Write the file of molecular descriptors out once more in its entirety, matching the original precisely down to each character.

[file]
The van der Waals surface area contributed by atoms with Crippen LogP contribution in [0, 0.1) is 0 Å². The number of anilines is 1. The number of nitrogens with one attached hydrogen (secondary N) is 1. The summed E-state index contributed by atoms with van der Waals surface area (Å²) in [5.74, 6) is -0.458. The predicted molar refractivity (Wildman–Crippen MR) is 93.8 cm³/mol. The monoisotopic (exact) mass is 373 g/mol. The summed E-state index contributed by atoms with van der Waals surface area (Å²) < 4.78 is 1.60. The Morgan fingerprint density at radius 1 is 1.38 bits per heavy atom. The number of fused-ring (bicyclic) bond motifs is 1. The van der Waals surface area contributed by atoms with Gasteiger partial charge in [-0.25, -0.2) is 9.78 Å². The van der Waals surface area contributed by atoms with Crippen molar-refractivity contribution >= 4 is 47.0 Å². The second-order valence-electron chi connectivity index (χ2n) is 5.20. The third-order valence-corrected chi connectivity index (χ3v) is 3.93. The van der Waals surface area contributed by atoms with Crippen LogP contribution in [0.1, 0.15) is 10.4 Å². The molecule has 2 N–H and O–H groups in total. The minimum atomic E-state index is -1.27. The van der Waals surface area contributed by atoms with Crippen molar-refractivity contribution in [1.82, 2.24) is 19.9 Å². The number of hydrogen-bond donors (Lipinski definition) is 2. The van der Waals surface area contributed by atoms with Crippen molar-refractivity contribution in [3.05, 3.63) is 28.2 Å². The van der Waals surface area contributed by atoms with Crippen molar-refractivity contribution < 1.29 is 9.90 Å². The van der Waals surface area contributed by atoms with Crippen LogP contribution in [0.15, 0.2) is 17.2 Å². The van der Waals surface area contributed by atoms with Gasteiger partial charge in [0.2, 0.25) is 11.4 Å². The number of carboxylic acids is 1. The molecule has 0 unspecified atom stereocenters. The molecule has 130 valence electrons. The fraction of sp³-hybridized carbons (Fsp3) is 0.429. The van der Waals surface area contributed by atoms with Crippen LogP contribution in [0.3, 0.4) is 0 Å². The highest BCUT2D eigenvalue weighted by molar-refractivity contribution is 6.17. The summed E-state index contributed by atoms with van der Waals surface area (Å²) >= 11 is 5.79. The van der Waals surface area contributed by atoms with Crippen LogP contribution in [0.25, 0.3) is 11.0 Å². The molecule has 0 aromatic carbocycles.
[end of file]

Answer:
The van der Waals surface area contributed by atoms with Crippen LogP contribution in [0, 0.1) is 0 Å². The number of anilines is 1. The number of nitrogens with one attached hydrogen (secondary N) is 1. The summed E-state index contributed by atoms with van der Waals surface area (Å²) in [5.74, 6) is -0.458. The predicted molar refractivity (Wildman–Crippen MR) is 93.8 cm³/mol. The monoisotopic (exact) mass is 373 g/mol. The summed E-state index contributed by atoms with van der Waals surface area (Å²) < 4.78 is 1.60. The Morgan fingerprint density at radius 1 is 1.38 bits per heavy atom. The number of fused-ring (bicyclic) bond motifs is 1. The van der Waals surface area contributed by atoms with Gasteiger partial charge in [-0.25, -0.2) is 9.78 Å². The van der Waals surface area contributed by atoms with Crippen molar-refractivity contribution >= 4 is 47.0 Å². The second-order valence-electron chi connectivity index (χ2n) is 5.20. The third-order valence-corrected chi connectivity index (χ3v) is 3.93. The van der Waals surface area contributed by atoms with Crippen LogP contribution in [0.1, 0.15) is 10.4 Å². The molecule has 2 N–H and O–H groups in total. The minimum atomic E-state index is -1.27. The van der Waals surface area contributed by atoms with Crippen molar-refractivity contribution in [1.82, 2.24) is 19.9 Å². The number of hydrogen-bond donors (Lipinski definition) is 2. The van der Waals surface area contributed by atoms with Crippen molar-refractivity contribution in [3.05, 3.63) is 28.2 Å². The van der Waals surface area contributed by atoms with Crippen molar-refractivity contribution < 1.29 is 9.90 Å². The van der Waals surface area contributed by atoms with Crippen LogP contribution in [0.15, 0.2) is 17.2 Å². The van der Waals surface area contributed by atoms with Gasteiger partial charge in [0.2, 0.25) is 11.4 Å². The number of carboxylic acids is 1. The molecule has 0 unspecified atom stereocenters. The molecule has 130 valence electrons. The fraction of sp³-hybridized carbons (Fsp3) is 0.429. The van der Waals surface area contributed by atoms with Crippen LogP contribution in [0.3, 0.4) is 0 Å². The highest BCUT2D eigenvalue weighted by molar-refractivity contribution is 6.17. The summed E-state index contributed by atoms with van der Waals surface area (Å²) >= 11 is 5.79. The van der Waals surface area contributed by atoms with Crippen LogP contribution in [0.25, 0.3) is 11.0 Å². The molecule has 0 aromatic carbocycles.